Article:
Prayerful ponderings of a pregnant lady

By Meg Ferguson
In the grand sea of types and styles of prayers, I’ve found myself at home in

Meg Ferguson

prayerful ponderings. I love to take a virtue (like gratitude) or a specific topic (like suffering) and investigate it from all sides in hopes of clarifying how I can better live out this virtue or gaining some deeper insight into the topic. I could look at Scripture passages or writings of saints that relate to that theme, try to imagine what their lives were like, ask questions, and see what new insights speak to my heart. Usually, I will ponder one topic over days or weeks mulling the idea repeatedly in my head asking for the Holy Spirit’s inspiration. Recently, I’ve been meditating on pregnancy and the mystery of creating new life, and I would like to share my small insights with each of you.
Since I am currently pregnant with my first child, it’s no surprise why the topic of pregnancy has been weighing on my heart lately. My husband and I got married this past December, and we are so blessed to be able to start a family right away! Our little one is due in October, and we just found out it’s a boy. The joy and anticipation that fills this chapter of my life can hardly be put into words!
In my prayers, I find myself focusing on two passages in Scripture over and over again: Psalm 139:13-14 and 1 Kings 19:11-13. In Psalm 139, the psalmist is praising God for his greatness and all-knowing, all-powerful nature saying, “You formed my inmost being; you knit me in my mother’s womb. I praise you because I am wonderfully made; wonderful are your works!” (Psalm 139:13-14). This passage makes me feel elated and, indeed, wonderfully made, and a little confused. I can’t help but get stuck reading the metaphor of being ‘knit in a mother’s womb.’ I thought to myself as I read, is God like a master knitter? Somehow, the image of God the Father sitting in an old-fashioned wooden rocking chair intently focused on a knitting project made me smile (and laugh a little). But on a more serious note, God is like a knitter who meticulously crafts something beautiful. In Psalm 139:13-14, the beautiful creation God is so focused on is a child in utero. And in this metaphor, the mother is the one supplying God with the yarn, so to speak. That is, a mother provided the raw materials for God to create a new unique and truly awe-inspiring tiny human. God could have chosen to create new life another way, without the contributions of human men or women, but He chooses to work with us. How amazing is that!?! In all pregnant mothers, God, the Creator of All Life, is at work in a special way. But it’s not just pregnant mothers who work with God, fathers, too, are co-operating with God’s creative action.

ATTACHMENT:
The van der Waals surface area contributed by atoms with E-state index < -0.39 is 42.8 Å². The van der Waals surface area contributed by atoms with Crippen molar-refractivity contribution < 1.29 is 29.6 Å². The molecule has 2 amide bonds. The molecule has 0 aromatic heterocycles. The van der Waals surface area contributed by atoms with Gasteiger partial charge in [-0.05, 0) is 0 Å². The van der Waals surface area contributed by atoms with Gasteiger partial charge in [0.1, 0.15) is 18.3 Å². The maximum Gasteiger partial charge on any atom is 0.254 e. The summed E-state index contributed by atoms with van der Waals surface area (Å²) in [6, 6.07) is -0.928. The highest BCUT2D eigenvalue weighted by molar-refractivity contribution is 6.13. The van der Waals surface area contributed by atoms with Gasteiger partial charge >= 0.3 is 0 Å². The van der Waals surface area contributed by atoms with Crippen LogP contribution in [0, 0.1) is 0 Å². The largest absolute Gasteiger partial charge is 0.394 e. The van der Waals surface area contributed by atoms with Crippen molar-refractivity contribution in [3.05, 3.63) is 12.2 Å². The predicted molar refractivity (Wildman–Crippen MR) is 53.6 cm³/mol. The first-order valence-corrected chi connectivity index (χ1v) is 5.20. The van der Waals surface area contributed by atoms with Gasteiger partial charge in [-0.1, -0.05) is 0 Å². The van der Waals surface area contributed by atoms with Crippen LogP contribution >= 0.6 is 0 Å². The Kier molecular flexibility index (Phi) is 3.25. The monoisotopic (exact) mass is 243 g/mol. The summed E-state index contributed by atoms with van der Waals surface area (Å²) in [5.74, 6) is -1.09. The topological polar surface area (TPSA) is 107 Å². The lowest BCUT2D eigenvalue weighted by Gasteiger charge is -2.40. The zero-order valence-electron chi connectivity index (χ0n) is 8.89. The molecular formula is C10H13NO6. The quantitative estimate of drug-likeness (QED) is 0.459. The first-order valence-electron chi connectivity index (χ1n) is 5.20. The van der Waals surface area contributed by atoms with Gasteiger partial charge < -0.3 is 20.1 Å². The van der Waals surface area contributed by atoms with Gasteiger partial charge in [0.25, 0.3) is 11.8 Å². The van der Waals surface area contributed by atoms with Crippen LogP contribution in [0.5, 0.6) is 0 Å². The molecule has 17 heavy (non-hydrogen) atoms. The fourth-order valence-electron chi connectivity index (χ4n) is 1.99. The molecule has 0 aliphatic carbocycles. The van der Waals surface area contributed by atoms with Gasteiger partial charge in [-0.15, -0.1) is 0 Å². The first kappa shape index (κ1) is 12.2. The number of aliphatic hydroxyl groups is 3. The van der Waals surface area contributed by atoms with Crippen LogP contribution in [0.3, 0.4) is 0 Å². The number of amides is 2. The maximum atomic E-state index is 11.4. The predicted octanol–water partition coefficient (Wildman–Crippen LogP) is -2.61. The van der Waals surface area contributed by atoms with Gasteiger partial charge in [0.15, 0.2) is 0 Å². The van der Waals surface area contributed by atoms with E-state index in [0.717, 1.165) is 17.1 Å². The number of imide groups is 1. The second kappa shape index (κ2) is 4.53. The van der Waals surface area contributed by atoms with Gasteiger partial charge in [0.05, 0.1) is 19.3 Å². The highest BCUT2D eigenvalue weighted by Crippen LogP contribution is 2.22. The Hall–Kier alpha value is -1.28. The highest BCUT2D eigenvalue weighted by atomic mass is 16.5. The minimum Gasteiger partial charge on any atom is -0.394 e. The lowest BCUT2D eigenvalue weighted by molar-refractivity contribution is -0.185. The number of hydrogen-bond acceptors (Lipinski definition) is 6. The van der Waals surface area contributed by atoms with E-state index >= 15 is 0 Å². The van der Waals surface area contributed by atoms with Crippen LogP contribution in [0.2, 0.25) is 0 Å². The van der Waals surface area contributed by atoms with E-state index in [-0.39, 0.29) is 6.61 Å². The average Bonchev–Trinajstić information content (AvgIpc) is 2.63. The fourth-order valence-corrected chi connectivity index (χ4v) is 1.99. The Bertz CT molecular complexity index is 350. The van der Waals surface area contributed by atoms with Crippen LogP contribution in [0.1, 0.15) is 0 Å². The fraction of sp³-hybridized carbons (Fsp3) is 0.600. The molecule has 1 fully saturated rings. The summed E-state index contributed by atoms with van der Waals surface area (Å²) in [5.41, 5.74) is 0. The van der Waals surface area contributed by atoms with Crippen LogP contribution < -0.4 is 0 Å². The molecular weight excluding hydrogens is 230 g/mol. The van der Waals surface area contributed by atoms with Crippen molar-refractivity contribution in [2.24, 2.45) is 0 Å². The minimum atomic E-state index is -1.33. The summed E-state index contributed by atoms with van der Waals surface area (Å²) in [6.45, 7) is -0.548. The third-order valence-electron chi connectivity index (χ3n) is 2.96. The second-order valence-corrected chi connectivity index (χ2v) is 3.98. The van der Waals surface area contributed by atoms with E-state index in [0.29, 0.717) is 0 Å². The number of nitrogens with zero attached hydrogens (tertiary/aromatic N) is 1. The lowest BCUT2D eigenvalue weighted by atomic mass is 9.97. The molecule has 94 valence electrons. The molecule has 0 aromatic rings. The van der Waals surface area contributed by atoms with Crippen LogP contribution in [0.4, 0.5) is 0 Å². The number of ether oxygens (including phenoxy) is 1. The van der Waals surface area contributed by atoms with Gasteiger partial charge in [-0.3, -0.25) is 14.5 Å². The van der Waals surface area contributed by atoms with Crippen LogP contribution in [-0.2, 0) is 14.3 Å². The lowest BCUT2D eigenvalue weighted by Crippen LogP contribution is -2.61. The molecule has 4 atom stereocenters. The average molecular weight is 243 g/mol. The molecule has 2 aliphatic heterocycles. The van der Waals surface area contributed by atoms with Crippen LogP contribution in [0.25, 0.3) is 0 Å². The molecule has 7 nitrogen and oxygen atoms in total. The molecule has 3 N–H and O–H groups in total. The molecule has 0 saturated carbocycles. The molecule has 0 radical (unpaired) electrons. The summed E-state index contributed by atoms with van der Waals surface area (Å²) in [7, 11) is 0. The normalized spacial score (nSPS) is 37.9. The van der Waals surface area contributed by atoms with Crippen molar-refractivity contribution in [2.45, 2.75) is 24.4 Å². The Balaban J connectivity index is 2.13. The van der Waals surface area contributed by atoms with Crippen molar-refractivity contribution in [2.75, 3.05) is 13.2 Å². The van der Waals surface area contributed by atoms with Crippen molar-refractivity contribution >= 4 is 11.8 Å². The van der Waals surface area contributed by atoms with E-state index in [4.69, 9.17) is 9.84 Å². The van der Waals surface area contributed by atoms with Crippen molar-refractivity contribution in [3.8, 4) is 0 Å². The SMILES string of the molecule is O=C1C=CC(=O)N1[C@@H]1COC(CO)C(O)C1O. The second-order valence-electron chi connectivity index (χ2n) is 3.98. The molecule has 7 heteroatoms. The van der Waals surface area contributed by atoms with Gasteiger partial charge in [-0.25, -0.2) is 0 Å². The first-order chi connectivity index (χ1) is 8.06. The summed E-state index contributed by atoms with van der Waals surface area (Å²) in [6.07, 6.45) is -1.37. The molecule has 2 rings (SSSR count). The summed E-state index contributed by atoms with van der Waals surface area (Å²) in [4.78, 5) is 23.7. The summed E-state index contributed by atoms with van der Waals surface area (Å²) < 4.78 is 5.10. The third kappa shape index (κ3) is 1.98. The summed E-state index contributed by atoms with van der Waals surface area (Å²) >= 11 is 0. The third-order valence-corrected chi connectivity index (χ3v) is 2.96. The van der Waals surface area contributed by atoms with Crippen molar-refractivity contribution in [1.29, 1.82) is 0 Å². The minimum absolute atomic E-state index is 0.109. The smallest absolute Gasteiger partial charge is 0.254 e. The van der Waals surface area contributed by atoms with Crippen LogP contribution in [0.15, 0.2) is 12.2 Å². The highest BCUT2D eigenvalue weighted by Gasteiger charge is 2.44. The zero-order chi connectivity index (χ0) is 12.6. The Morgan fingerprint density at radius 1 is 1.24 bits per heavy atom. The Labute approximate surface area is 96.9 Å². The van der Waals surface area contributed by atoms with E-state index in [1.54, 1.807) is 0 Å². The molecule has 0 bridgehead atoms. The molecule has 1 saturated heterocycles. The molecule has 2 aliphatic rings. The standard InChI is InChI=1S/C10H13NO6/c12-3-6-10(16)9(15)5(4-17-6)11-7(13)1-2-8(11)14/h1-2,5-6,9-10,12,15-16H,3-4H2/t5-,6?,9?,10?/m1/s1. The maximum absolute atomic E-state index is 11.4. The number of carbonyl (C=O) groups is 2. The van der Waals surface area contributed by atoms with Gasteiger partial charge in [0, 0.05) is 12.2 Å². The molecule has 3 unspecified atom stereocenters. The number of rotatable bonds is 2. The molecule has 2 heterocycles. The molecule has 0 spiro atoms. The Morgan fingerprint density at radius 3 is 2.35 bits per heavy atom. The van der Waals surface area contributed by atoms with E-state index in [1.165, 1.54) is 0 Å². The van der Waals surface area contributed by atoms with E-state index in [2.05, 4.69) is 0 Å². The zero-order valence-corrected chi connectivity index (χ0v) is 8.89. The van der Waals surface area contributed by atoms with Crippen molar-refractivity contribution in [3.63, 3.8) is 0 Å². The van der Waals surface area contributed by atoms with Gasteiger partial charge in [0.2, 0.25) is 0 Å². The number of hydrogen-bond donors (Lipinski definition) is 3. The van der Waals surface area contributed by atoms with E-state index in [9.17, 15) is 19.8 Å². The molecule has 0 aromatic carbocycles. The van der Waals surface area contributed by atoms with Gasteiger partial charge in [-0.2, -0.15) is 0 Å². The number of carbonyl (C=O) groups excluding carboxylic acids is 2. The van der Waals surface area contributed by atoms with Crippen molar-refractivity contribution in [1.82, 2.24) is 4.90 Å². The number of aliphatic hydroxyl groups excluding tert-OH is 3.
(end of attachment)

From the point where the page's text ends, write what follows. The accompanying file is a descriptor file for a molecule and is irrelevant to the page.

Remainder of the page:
In thinking about this brief Bible passage, I am reminded that God is not a God who is faraway uninterested in human life, like a divine watchmaker who winds the watch and lets go. God is actively involved in our lives every day! Every breath we take is a gift God personally hands us like a flower picked for a special gift.
In 1 Kings 19:11-13, Elijah recognizes God’s presence in his life. God tells Elijah that he will be passing by, and Elijah diligently waits. A tornado-like wind sweeps by, an earthquake shakes the mountain where he is, and a fire rages on, but Elijah knows God is not present in those destructive powers. Rather, when he hears “a light silent sound,” Elijah recognizes the Lord. When I read this passage, I connect the small gentle sound to the little baby kicks I have only recently started experiencing. God is present in the tiniest wiggle of my little one, and I am filled with joy! I ask myself, ‘How often do I miss the other tiny moments when God makes Himself present in my life (like a phone call or text from a friend, or the kind act of a stranger)?’ ‘How often to I forget to thank God for all that I’ve been given?’ I hope and pray we all strive to see God’s presence working in the everyday moments of our lives.

(Meg Ferguson is the director of campus ministry at St. Joseph Starkville.)